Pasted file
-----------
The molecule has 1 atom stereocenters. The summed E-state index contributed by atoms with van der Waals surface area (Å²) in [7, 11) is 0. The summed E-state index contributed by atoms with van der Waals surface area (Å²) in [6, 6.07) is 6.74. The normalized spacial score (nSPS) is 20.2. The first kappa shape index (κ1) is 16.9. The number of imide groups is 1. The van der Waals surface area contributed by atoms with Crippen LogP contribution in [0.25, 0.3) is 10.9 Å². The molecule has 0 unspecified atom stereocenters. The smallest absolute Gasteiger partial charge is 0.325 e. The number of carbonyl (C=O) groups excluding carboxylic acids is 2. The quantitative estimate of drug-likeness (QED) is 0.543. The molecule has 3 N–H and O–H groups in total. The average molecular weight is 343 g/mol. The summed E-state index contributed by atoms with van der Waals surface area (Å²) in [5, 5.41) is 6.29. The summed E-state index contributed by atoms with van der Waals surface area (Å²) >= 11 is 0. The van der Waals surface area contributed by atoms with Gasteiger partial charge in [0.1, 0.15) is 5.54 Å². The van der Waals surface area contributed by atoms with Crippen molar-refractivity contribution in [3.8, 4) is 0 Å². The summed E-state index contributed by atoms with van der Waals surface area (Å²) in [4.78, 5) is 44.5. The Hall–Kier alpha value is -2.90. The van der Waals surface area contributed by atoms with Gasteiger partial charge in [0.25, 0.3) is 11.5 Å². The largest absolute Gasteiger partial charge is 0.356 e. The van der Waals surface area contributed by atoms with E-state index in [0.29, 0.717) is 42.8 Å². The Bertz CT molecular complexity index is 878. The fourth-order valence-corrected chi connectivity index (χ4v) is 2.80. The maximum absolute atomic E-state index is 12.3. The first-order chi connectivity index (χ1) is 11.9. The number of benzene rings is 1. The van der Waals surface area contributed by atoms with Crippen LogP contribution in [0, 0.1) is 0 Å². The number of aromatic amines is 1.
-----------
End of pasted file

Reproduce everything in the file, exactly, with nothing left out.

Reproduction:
The molecule has 1 atom stereocenters. The summed E-state index contributed by atoms with van der Waals surface area (Å²) in [7, 11) is 0. The summed E-state index contributed by atoms with van der Waals surface area (Å²) in [6, 6.07) is 6.74. The normalized spacial score (nSPS) is 20.2. The first kappa shape index (κ1) is 16.9. The number of imide groups is 1. The van der Waals surface area contributed by atoms with Crippen LogP contribution in [0.25, 0.3) is 10.9 Å². The molecule has 0 unspecified atom stereocenters. The smallest absolute Gasteiger partial charge is 0.325 e. The number of carbonyl (C=O) groups excluding carboxylic acids is 2. The quantitative estimate of drug-likeness (QED) is 0.543. The molecule has 3 N–H and O–H groups in total. The average molecular weight is 343 g/mol. The summed E-state index contributed by atoms with van der Waals surface area (Å²) in [5, 5.41) is 6.29. The summed E-state index contributed by atoms with van der Waals surface area (Å²) >= 11 is 0. The van der Waals surface area contributed by atoms with Gasteiger partial charge in [0.1, 0.15) is 5.54 Å². The van der Waals surface area contributed by atoms with Crippen molar-refractivity contribution in [3.8, 4) is 0 Å². The summed E-state index contributed by atoms with van der Waals surface area (Å²) in [4.78, 5) is 44.5. The Hall–Kier alpha value is -2.90. The van der Waals surface area contributed by atoms with Gasteiger partial charge in [0.25, 0.3) is 11.5 Å². The largest absolute Gasteiger partial charge is 0.356 e. The van der Waals surface area contributed by atoms with E-state index in [0.29, 0.717) is 42.8 Å². The Bertz CT molecular complexity index is 878. The fourth-order valence-corrected chi connectivity index (χ4v) is 2.80. The maximum absolute atomic E-state index is 12.3. The first-order chi connectivity index (χ1) is 11.9. The number of benzene rings is 1. The van der Waals surface area contributed by atoms with Crippen LogP contribution in [0, 0.1) is 0 Å². The number of aromatic amines is 1.